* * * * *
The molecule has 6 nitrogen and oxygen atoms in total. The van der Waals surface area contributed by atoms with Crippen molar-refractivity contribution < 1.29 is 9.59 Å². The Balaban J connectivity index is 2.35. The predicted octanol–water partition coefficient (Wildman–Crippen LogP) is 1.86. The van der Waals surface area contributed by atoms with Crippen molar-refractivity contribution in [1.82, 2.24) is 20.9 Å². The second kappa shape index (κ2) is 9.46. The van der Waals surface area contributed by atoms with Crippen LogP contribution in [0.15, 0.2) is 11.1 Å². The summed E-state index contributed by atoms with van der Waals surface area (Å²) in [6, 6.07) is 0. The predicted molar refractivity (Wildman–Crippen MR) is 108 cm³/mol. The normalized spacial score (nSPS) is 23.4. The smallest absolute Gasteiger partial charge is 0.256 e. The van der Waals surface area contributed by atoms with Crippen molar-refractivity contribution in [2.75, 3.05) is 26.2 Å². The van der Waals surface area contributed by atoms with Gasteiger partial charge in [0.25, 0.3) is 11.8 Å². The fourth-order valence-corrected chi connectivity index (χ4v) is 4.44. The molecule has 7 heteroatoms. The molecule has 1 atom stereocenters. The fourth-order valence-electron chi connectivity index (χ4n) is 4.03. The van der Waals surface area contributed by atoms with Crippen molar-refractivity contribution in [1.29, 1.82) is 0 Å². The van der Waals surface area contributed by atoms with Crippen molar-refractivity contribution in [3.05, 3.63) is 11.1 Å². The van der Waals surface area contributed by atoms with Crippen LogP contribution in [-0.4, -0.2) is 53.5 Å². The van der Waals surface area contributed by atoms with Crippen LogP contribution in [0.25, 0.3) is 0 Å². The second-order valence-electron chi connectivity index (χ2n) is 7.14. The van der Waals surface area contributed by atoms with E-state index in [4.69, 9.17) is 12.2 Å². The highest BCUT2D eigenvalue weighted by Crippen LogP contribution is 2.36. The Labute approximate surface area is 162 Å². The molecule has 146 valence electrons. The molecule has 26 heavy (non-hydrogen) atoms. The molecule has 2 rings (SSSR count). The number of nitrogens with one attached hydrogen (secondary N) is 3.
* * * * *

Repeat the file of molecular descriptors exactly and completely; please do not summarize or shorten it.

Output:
The molecule has 6 nitrogen and oxygen atoms in total. The van der Waals surface area contributed by atoms with Crippen molar-refractivity contribution < 1.29 is 9.59 Å². The Balaban J connectivity index is 2.35. The predicted octanol–water partition coefficient (Wildman–Crippen LogP) is 1.86. The van der Waals surface area contributed by atoms with Crippen molar-refractivity contribution in [1.82, 2.24) is 20.9 Å². The second kappa shape index (κ2) is 9.46. The van der Waals surface area contributed by atoms with Crippen LogP contribution in [0.15, 0.2) is 11.1 Å². The summed E-state index contributed by atoms with van der Waals surface area (Å²) in [6, 6.07) is 0. The predicted molar refractivity (Wildman–Crippen MR) is 108 cm³/mol. The normalized spacial score (nSPS) is 23.4. The smallest absolute Gasteiger partial charge is 0.256 e. The van der Waals surface area contributed by atoms with Crippen molar-refractivity contribution in [2.75, 3.05) is 26.2 Å². The van der Waals surface area contributed by atoms with Gasteiger partial charge in [0.25, 0.3) is 11.8 Å². The fourth-order valence-corrected chi connectivity index (χ4v) is 4.44. The molecule has 7 heteroatoms. The molecule has 1 atom stereocenters. The fourth-order valence-electron chi connectivity index (χ4n) is 4.03. The van der Waals surface area contributed by atoms with Crippen molar-refractivity contribution in [1.29, 1.82) is 0 Å². The van der Waals surface area contributed by atoms with Crippen molar-refractivity contribution in [3.05, 3.63) is 11.1 Å². The van der Waals surface area contributed by atoms with Crippen LogP contribution in [-0.4, -0.2) is 53.5 Å². The van der Waals surface area contributed by atoms with Crippen LogP contribution in [0.25, 0.3) is 0 Å². The second-order valence-electron chi connectivity index (χ2n) is 7.14. The van der Waals surface area contributed by atoms with E-state index in [4.69, 9.17) is 12.2 Å². The highest BCUT2D eigenvalue weighted by Crippen LogP contribution is 2.36. The Labute approximate surface area is 162 Å². The molecule has 146 valence electrons. The molecule has 26 heavy (non-hydrogen) atoms. The molecule has 2 rings (SSSR count). The number of nitrogens with one attached hydrogen (secondary N) is 3.